The following are some examples of brand names of beta-blockers:
What are beta-blockers and what do they do?
Beta-blockers are used to help control high blood pressure (also known as hypertension).
The kidneys have a major influence on blood pressure and it is particularly important to monitor blood pressure in patients who have kidney disease. There are three reasons for this:
- Many kidney diseases cause high blood pressure – high blood pressure is very common in people with kidney diseases or failing kidneys.
- High blood pressure can cause further damage to diseased kidneys.
- People with kidney disease and failure are at high risk of developing heart disease and circulation problems.
Why am I prescribed a beta-blocker?
A beta-blocker has been prescribed for you to help to control your blood pressure and to help prevent further damage to your kidneys which may be caused by high blood pressure.
How do I take my beta-blocker?
Your doctor will decide which beta-blocker you should take. Some are taken once a day but some are taken more often. Always follow the instructions on the label of your medicine.
Do not stop taking your beta-blocker unless your doctor tells you to.
Do I need to have any tests or be monitored because I am taking a betablocker?
You will need to have your blood pressure monitored frequently by your doctor.
Your doctor will alter the dose(s) of your high blood pressure medicines if your blood pressure is too high or too low.
Are there any side effects?
The main adverse effects seen with beta blockers include:
- Tingling or pains in your fingers and toes, especially in cold weather
- Feeling tired
- Feeling dizzy or faint when you stand up
- Having strange dreams
- Having an upset stomach
- Having a skin rash or dry eyes
- Having problems with sexual intercourse
These side effects should be mild but if you have any concerns about these or any other side effects please contact your doctor or specialist nurse for advice.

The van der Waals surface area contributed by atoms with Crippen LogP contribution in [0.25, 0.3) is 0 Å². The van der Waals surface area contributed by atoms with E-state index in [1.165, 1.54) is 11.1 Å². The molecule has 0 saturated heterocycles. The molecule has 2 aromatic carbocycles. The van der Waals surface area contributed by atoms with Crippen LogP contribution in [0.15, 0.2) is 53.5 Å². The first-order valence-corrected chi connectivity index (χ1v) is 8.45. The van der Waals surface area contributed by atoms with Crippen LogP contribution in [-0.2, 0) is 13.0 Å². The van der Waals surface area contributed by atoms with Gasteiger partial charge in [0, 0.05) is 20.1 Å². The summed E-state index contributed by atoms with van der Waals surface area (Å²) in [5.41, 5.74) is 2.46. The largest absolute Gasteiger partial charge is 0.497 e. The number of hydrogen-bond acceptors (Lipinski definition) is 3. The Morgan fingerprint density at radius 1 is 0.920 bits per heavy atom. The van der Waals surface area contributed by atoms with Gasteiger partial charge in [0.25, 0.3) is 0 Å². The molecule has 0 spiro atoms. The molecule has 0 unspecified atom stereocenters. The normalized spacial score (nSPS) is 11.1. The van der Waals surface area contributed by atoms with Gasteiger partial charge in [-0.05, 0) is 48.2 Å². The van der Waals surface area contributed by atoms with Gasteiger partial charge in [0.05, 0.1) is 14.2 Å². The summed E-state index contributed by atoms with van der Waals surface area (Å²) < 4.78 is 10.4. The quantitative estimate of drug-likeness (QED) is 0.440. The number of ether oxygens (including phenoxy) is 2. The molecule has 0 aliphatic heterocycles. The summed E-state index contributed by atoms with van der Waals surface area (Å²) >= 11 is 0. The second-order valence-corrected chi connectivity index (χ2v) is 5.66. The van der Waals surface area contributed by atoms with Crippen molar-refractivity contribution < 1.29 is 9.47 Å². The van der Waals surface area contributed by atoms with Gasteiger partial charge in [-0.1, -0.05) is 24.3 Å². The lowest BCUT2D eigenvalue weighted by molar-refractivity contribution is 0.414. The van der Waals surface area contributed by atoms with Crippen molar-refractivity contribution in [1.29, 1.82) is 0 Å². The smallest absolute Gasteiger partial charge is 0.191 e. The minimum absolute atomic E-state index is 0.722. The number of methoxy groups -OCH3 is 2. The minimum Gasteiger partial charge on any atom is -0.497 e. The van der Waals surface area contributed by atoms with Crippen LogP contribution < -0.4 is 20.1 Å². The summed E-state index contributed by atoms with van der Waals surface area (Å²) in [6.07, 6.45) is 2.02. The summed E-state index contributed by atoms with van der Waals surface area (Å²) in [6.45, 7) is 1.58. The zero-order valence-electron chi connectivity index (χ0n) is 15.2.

Tell your doctor straight away if:
- You have asthma or if you feel wheezy after taking your beta-blocker.
- You notice that you feel short of breath or if you get swollen ankles. Your doctor will want to check that your heart is working properly.
- You are diabetic. You might need to check your blood sugar more often.
Are there any problems taking beta-blockers with any other medications?
Beta-blockers should not be taken by patients who are asthmatic or have other problems with their lungs and use inhalers to relieve symptoms of breathlessness such as salbutamol (often called Ventolin® , a blue inhaler or ‘reliever’). If you use an inhaler like this speak to you doctor as soon as possible and your consultant will discuss alternative treatment with you.
Only take tablets prescribed for you by your doctor and check with your pharmacist before taking any new medicines.
Further information about your tablet can be found in the patient information leaflet found in the tablet/capsule box or on the container.
If you have any other questions about your medication, please contact the medicines helpline on 01223 217502.
We are smoke-free
Smoking is not allowed anywhere on the hospital campus. For advice and support in quitting, contact your GP or the free NHS stop smoking helpline on 0800 169 0 169.
Help accessing this information in other formats is available. To find out more about the services we provide, please visit our patient information help page (see link below) or telephone 01223 256998. www.cuh.nhs.uk/contact-us/accessible-information/
Cambridge University Hospitals
NHS Foundation Trust
Hills Road, Cambridge
Telephone +44 (0)1223 245151